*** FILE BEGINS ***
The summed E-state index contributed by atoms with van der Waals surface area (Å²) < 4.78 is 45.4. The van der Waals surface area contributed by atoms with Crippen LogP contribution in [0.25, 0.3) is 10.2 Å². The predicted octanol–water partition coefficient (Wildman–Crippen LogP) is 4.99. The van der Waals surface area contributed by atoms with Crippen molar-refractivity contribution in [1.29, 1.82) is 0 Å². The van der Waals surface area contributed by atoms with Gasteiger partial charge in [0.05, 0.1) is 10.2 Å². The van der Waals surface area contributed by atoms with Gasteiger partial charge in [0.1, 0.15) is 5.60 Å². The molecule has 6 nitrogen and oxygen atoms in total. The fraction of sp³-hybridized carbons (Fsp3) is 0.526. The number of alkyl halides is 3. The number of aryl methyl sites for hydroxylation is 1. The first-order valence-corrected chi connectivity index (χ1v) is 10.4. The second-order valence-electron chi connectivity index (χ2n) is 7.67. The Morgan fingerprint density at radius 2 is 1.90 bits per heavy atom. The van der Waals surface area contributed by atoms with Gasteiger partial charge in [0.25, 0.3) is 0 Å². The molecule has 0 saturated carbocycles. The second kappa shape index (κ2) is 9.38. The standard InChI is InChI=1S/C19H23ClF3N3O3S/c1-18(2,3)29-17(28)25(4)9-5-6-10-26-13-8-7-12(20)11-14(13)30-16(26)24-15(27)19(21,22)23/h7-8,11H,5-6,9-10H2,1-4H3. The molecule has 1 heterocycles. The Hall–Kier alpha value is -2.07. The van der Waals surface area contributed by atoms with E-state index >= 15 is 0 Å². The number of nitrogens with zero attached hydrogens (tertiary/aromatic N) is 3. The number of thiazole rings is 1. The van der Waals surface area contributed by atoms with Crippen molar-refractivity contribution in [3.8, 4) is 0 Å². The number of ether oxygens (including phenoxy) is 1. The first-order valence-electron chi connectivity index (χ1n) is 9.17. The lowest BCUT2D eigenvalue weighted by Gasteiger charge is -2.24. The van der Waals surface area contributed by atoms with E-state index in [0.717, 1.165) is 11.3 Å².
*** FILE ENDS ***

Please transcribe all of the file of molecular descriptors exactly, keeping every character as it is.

The summed E-state index contributed by atoms with van der Waals surface area (Å²) < 4.78 is 45.4. The van der Waals surface area contributed by atoms with Crippen LogP contribution in [0.25, 0.3) is 10.2 Å². The predicted octanol–water partition coefficient (Wildman–Crippen LogP) is 4.99. The van der Waals surface area contributed by atoms with Crippen molar-refractivity contribution in [1.29, 1.82) is 0 Å². The van der Waals surface area contributed by atoms with Gasteiger partial charge in [0.05, 0.1) is 10.2 Å². The van der Waals surface area contributed by atoms with Gasteiger partial charge in [0.1, 0.15) is 5.60 Å². The molecule has 6 nitrogen and oxygen atoms in total. The fraction of sp³-hybridized carbons (Fsp3) is 0.526. The number of alkyl halides is 3. The number of aryl methyl sites for hydroxylation is 1. The first-order valence-corrected chi connectivity index (χ1v) is 10.4. The second-order valence-electron chi connectivity index (χ2n) is 7.67. The Morgan fingerprint density at radius 2 is 1.90 bits per heavy atom. The van der Waals surface area contributed by atoms with Gasteiger partial charge in [0.25, 0.3) is 0 Å². The molecule has 0 saturated carbocycles. The second kappa shape index (κ2) is 9.38. The standard InChI is InChI=1S/C19H23ClF3N3O3S/c1-18(2,3)29-17(28)25(4)9-5-6-10-26-13-8-7-12(20)11-14(13)30-16(26)24-15(27)19(21,22)23/h7-8,11H,5-6,9-10H2,1-4H3. The molecule has 1 heterocycles. The Hall–Kier alpha value is -2.07. The van der Waals surface area contributed by atoms with E-state index >= 15 is 0 Å². The number of nitrogens with zero attached hydrogens (tertiary/aromatic N) is 3. The number of thiazole rings is 1. The van der Waals surface area contributed by atoms with Crippen molar-refractivity contribution in [3.8, 4) is 0 Å². The number of ether oxygens (including phenoxy) is 1. The first-order valence-electron chi connectivity index (χ1n) is 9.17. The lowest BCUT2D eigenvalue weighted by Gasteiger charge is -2.24. The van der Waals surface area contributed by atoms with E-state index in [0.717, 1.165) is 11.3 Å².